One of the central tenets of ICT4D is to consult the user before designing or building anything. In business, at least, Apple don’t do this. They certainly didn’t speak to Colombian farm children, yet they managed to intuitively build something that worked for the six year old Michael Noer met. As Steve Jobs famously said:
Our job is to figure out what users are going to want before they do. People don’t know what they want until you show it to them. That’s why I never rely on market research. Our task is to read things that are not yet on the page
An Apple ICT4D project would unlikely spend much time, if any, speaking with the target audience, an approach entirely at odds with the one we champion right now.
2. Customer vs. beneficiary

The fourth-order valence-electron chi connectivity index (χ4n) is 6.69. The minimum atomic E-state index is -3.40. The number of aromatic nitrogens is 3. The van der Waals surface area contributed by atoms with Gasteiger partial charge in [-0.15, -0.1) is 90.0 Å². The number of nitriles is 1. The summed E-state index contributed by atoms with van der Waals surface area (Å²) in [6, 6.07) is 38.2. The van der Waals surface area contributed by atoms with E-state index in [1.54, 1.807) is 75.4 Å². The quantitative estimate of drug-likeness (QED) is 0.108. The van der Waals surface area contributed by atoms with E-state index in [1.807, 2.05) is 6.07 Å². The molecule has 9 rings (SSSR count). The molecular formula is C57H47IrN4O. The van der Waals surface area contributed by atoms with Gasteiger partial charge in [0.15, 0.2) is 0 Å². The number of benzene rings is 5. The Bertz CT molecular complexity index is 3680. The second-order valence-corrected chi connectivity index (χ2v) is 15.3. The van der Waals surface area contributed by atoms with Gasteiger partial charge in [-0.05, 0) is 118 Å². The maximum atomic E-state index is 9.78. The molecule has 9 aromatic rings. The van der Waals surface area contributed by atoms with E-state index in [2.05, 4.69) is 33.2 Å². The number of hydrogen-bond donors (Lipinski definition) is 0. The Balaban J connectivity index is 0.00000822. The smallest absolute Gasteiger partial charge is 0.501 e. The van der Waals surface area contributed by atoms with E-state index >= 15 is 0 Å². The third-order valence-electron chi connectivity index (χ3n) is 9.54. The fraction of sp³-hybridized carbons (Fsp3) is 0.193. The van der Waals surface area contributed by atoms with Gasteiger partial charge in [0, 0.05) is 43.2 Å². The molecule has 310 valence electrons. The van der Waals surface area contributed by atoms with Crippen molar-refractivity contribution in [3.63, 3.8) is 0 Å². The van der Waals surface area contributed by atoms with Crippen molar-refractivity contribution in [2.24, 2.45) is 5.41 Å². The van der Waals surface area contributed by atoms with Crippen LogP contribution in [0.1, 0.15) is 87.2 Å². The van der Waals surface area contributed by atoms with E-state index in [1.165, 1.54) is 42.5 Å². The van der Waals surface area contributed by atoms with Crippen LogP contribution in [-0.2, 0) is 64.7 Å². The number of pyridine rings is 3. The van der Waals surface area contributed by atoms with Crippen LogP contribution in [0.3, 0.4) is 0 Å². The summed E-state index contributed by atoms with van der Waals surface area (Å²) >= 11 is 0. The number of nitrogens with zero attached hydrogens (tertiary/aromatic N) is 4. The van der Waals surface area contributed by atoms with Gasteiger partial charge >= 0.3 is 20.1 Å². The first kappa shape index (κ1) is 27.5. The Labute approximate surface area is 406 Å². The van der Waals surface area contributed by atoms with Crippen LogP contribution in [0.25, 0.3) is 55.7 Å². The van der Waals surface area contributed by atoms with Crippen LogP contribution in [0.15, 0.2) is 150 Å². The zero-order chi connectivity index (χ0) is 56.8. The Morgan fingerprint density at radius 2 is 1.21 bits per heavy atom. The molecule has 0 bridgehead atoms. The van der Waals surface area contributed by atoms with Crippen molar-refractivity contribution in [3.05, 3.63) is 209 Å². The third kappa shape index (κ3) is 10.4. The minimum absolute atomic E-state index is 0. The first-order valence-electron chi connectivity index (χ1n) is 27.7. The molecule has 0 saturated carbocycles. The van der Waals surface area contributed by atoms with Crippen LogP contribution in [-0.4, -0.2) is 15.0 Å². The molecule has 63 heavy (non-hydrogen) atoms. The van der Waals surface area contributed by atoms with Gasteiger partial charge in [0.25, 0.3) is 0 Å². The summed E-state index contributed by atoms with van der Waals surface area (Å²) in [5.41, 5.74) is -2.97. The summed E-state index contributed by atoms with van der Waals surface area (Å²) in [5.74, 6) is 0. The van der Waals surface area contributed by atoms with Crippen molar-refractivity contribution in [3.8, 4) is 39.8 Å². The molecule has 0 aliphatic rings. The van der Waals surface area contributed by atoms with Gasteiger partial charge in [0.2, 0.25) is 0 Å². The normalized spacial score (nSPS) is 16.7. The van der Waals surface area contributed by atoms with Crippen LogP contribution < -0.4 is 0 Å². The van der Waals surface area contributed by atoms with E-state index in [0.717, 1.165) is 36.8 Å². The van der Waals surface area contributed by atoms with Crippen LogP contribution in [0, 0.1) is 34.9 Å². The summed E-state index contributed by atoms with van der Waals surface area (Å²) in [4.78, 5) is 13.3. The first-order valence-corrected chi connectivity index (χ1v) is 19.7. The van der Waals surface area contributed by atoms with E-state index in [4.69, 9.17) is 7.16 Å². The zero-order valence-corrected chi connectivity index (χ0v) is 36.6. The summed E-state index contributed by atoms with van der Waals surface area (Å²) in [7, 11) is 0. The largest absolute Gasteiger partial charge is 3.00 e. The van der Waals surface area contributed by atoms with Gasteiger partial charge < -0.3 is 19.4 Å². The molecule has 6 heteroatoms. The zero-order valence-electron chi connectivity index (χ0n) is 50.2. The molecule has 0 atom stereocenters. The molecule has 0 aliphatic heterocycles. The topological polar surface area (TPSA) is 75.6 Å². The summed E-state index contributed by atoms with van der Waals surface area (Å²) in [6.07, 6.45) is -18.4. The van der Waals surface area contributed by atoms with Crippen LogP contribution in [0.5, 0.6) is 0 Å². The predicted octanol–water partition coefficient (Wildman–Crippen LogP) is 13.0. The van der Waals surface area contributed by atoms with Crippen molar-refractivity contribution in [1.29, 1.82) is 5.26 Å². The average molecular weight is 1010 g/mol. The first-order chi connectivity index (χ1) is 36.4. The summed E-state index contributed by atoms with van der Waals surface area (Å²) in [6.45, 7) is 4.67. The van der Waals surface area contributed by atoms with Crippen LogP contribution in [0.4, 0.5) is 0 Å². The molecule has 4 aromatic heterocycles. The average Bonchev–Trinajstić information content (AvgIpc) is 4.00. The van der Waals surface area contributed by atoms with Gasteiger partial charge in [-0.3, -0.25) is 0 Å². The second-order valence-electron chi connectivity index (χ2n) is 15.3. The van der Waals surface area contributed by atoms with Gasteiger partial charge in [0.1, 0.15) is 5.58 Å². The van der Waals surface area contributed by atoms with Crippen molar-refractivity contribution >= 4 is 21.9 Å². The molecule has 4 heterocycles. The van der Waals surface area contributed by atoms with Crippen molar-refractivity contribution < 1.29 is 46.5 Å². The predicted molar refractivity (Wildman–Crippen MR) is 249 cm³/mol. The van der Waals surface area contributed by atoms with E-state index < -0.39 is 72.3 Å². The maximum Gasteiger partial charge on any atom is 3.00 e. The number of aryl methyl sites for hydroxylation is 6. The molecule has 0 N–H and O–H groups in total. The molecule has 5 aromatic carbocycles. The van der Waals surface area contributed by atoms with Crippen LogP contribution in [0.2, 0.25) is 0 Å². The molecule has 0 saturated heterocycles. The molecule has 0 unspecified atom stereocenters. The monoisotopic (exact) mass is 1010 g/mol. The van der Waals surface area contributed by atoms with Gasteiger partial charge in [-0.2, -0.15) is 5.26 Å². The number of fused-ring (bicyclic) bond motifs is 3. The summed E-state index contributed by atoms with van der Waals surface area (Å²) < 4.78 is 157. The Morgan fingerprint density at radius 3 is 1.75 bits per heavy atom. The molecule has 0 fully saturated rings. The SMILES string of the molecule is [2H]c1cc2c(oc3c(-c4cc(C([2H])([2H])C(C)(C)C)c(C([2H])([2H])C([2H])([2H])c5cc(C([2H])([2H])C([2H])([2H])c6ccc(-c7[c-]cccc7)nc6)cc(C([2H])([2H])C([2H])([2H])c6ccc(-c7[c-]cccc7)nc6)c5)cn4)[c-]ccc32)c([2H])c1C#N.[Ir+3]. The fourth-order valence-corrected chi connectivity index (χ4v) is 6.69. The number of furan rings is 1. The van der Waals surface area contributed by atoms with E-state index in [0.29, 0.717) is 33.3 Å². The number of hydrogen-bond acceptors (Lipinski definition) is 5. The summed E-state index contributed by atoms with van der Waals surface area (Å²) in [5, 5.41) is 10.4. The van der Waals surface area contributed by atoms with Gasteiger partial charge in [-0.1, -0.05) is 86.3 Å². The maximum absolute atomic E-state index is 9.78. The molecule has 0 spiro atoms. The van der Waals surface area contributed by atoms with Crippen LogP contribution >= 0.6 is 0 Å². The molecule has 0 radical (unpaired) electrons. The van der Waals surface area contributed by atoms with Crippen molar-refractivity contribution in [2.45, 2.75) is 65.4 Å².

Apple would see people as customers, and they’d be carrying out what they’d see as a commercial transaction with them. This approach would mean they’d have to build something the customer wanted, and that worked (and worked well). Since it would have to sell, if successful it would by default be financially sustainable. Part of the problem with the largely subsidised ICT4D “give away technology” model is that no-one is ultimately accountable if things don’t work out, and regular business rules do not apply.
3. Open vs. closed
The ICT4D community is entrenched in an open source mindset, almost to the extent that closed solutions are scorned upon. Steve Jobs was a strong believer in controlling all aspects of the user experience, all the way from hardware through to software. To him, closed systems were better “integrated” and open systems “fragmented”:
What is best for the customer – integrated versus fragmented? We think this is a huge strength of our system versus Google’s. When selling to people who want their devices to just work, we think integrated wins every time. We are committed to the integrated approach. We are confident it will triumph over Google’s fragmented approach